Quincy Foods earns Governor’s Award
Officials with Quincy Foods were headed to Olympia this week to accept the Governor’s Award in Leadership in Energy Performance.
The state award comes six years after Quincy Foods’ parent company, NORPAC, challenged its seven processing plants to reduce its energy consumption by 25 percent in 10 years and by 50 percent in 20 years, said Mark Houghton of Quincy Foods.
Currently, the Quincy plant is at 31.9 percent, which exceeds the company’s 10-year goal, Houghton said.
“Energy now becomes part of our planning process,” Houghton said of the changes the plant has made in six years. “It has had a marked effect on how we do business.”
The winners of the third annual Washington Industrial Energy Leaders awards were announced earlier this year at the Northwest Industrial Energy Efficiency Summit. Washington Industrial Energy Leaders recognizes companies that are leaders in their field by making outstanding progress toward improved energy efficiency.
Gov. Jay Inslee was to make the presentation of the awards to the winners on Wednesday at the state capital.
In applying for the award, Quincy Foods had to demonstrate that it reduced its energy use from 2011 to 2014 more than its competitors or others in the industry, Houghton said.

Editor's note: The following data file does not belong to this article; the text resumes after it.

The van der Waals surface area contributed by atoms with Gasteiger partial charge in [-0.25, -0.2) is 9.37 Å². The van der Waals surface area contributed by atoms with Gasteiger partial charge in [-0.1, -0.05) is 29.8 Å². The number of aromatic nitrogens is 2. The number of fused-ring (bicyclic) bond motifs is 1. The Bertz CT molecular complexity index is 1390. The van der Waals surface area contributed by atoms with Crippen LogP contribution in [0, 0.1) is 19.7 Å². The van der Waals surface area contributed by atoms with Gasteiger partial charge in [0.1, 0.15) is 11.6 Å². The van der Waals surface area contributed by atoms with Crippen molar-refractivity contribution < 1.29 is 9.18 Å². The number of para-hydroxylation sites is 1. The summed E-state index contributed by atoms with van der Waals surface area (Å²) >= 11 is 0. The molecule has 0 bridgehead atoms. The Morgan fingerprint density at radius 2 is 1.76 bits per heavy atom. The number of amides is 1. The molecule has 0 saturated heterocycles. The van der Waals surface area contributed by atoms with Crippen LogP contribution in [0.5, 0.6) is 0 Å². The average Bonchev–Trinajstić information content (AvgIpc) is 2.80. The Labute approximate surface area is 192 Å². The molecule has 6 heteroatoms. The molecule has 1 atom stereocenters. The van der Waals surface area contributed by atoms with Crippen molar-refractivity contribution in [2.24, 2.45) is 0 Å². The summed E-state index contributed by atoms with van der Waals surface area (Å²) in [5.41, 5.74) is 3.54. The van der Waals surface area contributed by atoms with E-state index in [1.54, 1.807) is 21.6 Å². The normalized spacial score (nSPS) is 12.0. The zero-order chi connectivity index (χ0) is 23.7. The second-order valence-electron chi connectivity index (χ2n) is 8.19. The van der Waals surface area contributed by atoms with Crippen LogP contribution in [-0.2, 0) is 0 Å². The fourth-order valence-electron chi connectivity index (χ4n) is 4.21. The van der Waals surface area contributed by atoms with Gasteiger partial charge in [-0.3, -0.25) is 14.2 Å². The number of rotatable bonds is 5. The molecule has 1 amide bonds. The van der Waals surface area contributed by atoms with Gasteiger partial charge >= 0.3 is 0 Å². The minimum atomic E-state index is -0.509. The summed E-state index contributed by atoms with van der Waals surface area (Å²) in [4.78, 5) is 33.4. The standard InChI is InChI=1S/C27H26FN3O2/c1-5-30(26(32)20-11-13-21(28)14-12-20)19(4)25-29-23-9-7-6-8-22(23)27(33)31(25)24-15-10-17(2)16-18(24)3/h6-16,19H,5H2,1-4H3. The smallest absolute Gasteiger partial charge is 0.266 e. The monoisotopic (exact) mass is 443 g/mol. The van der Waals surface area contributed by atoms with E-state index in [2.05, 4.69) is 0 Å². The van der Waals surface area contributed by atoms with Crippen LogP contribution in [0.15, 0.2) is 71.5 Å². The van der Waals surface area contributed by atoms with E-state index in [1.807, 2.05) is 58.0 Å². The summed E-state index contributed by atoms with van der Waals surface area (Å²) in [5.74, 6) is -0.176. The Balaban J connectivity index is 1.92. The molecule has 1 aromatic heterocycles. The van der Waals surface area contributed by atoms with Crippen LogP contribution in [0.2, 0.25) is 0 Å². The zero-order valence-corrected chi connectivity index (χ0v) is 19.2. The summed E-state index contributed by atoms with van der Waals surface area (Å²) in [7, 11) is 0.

It’s encouraging that Quincy Foods’ efforts are being recognized on a statewide basis, he said.
“It’s really quite uplifting,” Houghton said.
To reduce its energy consumption, Quincy Foods first formed an energy committee that met monthly and offered guidance on how to meet its goals. Houghton headed up that committee, and among the partners was Columbia Lineage (formerly Columbia Colstor), Grant PUD and the Northwest Energy Efficiencey Alliance, which is an alliance of more than 140 Northwest utilities and energy efficient organizations.
The initial focus was on what the company could do immediately to reduce its energy consumption, Houghton said. The company replaced outdated pumps, motors, lighting and air compressors throughout the plant with more efficient ones.
“It’s just smart spending,” Houghton said of the expenditures.
Today, the company has shifted its efforts away from making capital expenditures to looking at operational and scheduling changes to hit that 50 percent target, Houghton said. He’s confident the company will be able to make its next goal.
“It has become a culture shift,” Houghton said of focusing on reducing energy consumption in the plant. “And as such, it’s permanent.”